UMR experts conduct geophysical survey of Southwest Missouri sinkhole

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On August 18, 2006

Two researchers from the University of Missouri-Rolla are conducting ground surveys at the site of a Southwest Missouri home that is in the process of being swallowed by a sinkhole.

Dr. Neil Anderson, a professor of geological engineering, and Dr. Derek Apel, an assistant professor of mining engineering, started geophysical survey scans at the site on Sunday, Aug. 20. The process is expected to take three days. The two UMR researchers will utilize electrical resistivity and acoustic imaging technology to determine if the sinkhole endangers other homes in the area.

The main house in question is in a Nixa, Mo., neighborhood. The house started sinking when the ground below it failed earlier this month. Geological ground surveys were not conducted before the homes in the neighborhood were built.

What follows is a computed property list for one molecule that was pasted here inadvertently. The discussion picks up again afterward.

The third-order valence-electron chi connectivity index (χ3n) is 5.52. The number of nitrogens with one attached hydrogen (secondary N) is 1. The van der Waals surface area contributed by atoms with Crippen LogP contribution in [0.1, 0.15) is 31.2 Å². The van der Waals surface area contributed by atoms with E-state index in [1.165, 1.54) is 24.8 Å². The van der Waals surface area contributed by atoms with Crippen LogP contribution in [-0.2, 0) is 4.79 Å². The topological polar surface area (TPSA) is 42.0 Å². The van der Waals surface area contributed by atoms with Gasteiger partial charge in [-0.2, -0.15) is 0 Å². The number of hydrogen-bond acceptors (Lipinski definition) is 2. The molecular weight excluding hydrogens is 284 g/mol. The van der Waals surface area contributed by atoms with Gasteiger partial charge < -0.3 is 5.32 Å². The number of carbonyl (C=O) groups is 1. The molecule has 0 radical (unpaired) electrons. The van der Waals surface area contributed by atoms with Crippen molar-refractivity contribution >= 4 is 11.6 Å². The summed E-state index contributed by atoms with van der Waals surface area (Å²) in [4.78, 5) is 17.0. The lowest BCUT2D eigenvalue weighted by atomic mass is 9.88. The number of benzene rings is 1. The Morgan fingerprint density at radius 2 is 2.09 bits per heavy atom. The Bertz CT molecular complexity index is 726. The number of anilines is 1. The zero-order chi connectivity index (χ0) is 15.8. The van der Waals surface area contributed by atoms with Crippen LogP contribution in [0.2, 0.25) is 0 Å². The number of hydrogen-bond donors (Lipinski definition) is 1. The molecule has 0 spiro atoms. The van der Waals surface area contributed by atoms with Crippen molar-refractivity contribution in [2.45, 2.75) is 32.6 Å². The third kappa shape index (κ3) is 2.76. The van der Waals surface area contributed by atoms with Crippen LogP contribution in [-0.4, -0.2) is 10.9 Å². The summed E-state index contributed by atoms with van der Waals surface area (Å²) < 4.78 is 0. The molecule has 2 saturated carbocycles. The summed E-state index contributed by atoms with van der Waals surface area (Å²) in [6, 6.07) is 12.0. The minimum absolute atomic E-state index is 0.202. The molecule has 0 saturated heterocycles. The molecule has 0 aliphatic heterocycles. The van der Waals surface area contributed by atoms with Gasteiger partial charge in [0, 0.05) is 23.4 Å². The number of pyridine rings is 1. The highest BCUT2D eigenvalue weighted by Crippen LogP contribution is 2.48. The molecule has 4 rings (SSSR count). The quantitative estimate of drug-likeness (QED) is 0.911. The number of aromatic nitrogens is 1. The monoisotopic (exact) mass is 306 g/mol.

The researchers plan to image the subsurface around the collapsed sinkhole. “Nixa city officials need to know if the existing sinkhole could expand and impact a larger area,” Anderson says.

Missouri is known for its caves, which are formed when limestone dissolves through water erosion. Sinkholes are the surface openings to underground caves.

Anderson and Apel have previously conducted geophysical surveys for the Missouri Department of Transportation. They have been successful in imaging the subsurface and have identified areas that required pre-construction mitigation.

“There are ways to backfill sinkholes, depending on the size and cost,” Apel says.


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On August 18, 2006. Posted in Research